In my experience with medical education, I have yet to find a resource as versatile as Step Up to Medicine. I first purchased this text as a third year medical student on my internal medicine clerkship and was instantly impressed with both the level of detail present and the organized flow that takes you from how a disease presents through how it is diagnosed and managed.
Needless to say, I gave this book a lot of credit for how well I did on my IM shelf, and when several of my classmates told me how much medicine was on the surgery shelf, I used it again to obtain a very high score. This resource later came in handy for studying for my family medicine (the ambulatory and infectious diseases chapters are very high yield) and neurology shelf exams. Naturally, given the positive results that I had throughout third year, it felt like a no-brainer utilizing Step Up to Medicine again to prepare for Step 2 CK.
While I am far removed from my shelf exam days, I still recommend this text to students I meet on rotation and to the students I work with as a tutor. For the most part, my students really enjoy this resource and feel that it does a great job preparing them for their medicine shelf. However, I almost always encounter the question:
"How do I efficiently utilize Step Up to Medicine to prepare for Step 2 CK?”
I think having previous exposure to Step Up to Medicine is very beneficial if you are planning to use it to prepare for CK. It is a very long (and some would say dense) resource that can be complicated to efficiently work through if your first exposure is during your dedicated study period. For students with less than 3 weeks of dedicated study time and no prior exposure to this text, I would recommend using it only on a prn basis for subjects that you struggle with. If possible, try to get through this book in conjunction with your internal medicine rotation or prior to your dedicated study time.
Another thing to remember is that Step Up to Medicine is NOT a comprehensive text for Step 2 CK.
It does not contain a review for pediatrics, psychiatry, obstetrics and gynecology, and most of the surgery specific material. As such, you must still find a second text (I often have students use Step Up to Step 2) and make sure to schedule time to review these subjects. I’ve definitely seen a few students get so wrapped up in this text that they don’t make enough time for the rest of the test.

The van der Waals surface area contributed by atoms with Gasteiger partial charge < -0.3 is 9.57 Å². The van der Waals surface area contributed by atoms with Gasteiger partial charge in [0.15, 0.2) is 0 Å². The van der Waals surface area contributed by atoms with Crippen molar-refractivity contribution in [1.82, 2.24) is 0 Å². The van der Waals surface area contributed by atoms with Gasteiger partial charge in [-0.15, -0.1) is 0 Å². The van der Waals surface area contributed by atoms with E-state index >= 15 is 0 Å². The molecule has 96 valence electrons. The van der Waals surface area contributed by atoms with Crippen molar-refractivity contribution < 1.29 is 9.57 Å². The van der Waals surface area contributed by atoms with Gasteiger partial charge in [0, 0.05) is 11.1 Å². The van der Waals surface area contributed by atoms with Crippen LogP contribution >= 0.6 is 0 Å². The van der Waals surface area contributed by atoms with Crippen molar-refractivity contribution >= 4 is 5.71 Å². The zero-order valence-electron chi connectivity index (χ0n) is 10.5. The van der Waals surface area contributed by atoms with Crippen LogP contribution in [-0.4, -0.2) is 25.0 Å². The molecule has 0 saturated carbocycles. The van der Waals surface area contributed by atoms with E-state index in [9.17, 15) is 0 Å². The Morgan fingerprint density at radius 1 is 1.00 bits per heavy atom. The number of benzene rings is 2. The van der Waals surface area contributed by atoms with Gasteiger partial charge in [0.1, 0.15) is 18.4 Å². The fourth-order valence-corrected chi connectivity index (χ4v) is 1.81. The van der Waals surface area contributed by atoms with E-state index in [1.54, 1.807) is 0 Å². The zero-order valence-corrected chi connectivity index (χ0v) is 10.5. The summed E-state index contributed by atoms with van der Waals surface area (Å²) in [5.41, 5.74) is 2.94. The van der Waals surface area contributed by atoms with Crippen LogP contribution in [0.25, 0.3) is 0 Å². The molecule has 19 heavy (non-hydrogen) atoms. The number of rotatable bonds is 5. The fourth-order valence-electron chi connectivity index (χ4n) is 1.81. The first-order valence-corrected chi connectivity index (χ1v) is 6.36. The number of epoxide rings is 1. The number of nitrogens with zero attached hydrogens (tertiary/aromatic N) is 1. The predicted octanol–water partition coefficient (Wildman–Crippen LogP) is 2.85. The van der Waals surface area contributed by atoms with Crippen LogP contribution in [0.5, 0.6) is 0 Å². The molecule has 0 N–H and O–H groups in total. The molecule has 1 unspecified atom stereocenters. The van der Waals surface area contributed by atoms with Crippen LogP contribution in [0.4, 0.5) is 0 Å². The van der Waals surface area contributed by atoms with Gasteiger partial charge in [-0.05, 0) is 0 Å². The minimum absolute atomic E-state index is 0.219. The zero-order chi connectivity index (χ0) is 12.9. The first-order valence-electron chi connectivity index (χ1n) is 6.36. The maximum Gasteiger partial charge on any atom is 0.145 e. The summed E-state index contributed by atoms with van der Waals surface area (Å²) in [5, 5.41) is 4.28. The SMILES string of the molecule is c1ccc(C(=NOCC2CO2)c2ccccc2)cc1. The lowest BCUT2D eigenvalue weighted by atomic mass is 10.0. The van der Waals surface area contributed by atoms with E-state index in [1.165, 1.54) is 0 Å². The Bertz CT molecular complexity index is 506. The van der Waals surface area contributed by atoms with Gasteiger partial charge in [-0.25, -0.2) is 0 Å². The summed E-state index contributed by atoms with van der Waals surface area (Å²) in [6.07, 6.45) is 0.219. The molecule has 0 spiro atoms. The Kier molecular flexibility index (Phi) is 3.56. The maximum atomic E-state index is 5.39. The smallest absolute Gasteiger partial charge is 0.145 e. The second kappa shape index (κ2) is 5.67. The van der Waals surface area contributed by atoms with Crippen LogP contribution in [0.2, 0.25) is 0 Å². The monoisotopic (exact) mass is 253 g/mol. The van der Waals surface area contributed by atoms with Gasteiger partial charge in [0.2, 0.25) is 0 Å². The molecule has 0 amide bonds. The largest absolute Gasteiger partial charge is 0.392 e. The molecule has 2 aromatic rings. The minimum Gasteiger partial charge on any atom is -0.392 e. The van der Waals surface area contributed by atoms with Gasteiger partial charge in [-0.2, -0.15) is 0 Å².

If you do use this text during your dedicated study period, I would suggest reading a chapter per day. Additionally, rather than working through the book in a chronological order, I would encourage you to start with the subjects that you feel the weakest on in order to have more time with them or a second pass if needed. Furthermore, I recommend pairing each chapter with a corresponding block (or blocks) of UWorld questions designed to provide objective assessment of your comprehension. Stronger students may opt to complete these questions prior to reading as a way to focus on weaker areas whereas others will want to complete the questions after reviewing the chapter.
Finally — do not fall in the trap of liberal note taking while using this resource.
As it is a very long text, I have definitely seen students waste too much time essentially copying the book down. Aside from a few longer sections, you should not be spending more than 3 hours per chapter. Rather than taking too many notes, give yourself extra time to review chapters and consider utilizing the Internal Medicine Shelf and Step 2 CK sets on Memorang as they do a great job presenting the high yield material of each disease in a similar fashion.
Hopefully you can find the same value in this text that I did and use it to carry yourself through 3rd year and Step 2 CK. Stick to the aforementioned advice and you could be on the way to some very high scores.